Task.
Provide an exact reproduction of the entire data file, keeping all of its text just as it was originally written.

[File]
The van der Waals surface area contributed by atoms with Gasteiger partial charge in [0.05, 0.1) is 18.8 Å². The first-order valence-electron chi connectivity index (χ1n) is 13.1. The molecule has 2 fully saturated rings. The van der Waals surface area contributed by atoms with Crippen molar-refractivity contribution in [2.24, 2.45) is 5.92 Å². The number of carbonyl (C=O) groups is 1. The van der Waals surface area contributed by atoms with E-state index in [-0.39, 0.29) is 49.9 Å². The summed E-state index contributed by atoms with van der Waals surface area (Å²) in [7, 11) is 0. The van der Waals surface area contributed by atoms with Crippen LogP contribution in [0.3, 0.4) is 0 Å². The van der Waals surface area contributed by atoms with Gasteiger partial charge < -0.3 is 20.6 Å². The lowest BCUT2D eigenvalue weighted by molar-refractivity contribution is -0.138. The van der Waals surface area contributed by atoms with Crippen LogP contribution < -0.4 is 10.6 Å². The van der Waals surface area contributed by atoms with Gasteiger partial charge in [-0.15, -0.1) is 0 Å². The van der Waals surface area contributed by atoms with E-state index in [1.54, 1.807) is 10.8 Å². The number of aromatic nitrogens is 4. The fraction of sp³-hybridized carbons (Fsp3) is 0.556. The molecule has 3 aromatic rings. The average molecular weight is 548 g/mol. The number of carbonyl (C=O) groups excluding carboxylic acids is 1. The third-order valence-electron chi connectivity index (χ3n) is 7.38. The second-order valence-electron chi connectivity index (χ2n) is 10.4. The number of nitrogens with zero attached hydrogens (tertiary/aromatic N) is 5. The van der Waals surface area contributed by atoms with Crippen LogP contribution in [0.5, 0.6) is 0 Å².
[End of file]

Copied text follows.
The van der Waals surface area contributed by atoms with Gasteiger partial charge in [0.05, 0.1) is 18.8 Å². The first-order valence-electron chi connectivity index (χ1n) is 13.1. The molecule has 2 fully saturated rings. The van der Waals surface area contributed by atoms with Crippen molar-refractivity contribution in [2.24, 2.45) is 5.92 Å². The number of carbonyl (C=O) groups is 1. The van der Waals surface area contributed by atoms with E-state index in [-0.39, 0.29) is 49.9 Å². The summed E-state index contributed by atoms with van der Waals surface area (Å²) in [7, 11) is 0. The van der Waals surface area contributed by atoms with Crippen LogP contribution in [0.3, 0.4) is 0 Å². The van der Waals surface area contributed by atoms with Gasteiger partial charge < -0.3 is 20.6 Å². The lowest BCUT2D eigenvalue weighted by molar-refractivity contribution is -0.138. The van der Waals surface area contributed by atoms with Crippen LogP contribution < -0.4 is 10.6 Å². The van der Waals surface area contributed by atoms with Gasteiger partial charge in [-0.15, -0.1) is 0 Å². The van der Waals surface area contributed by atoms with E-state index in [1.54, 1.807) is 10.8 Å². The number of aromatic nitrogens is 4. The fraction of sp³-hybridized carbons (Fsp3) is 0.556. The molecule has 3 aromatic rings. The average molecular weight is 548 g/mol. The number of carbonyl (C=O) groups excluding carboxylic acids is 1. The third-order valence-electron chi connectivity index (χ3n) is 7.38. The second-order valence-electron chi connectivity index (χ2n) is 10.4. The number of nitrogens with zero attached hydrogens (tertiary/aromatic N) is 5. The van der Waals surface area contributed by atoms with Crippen LogP contribution in [0.5, 0.6) is 0 Å².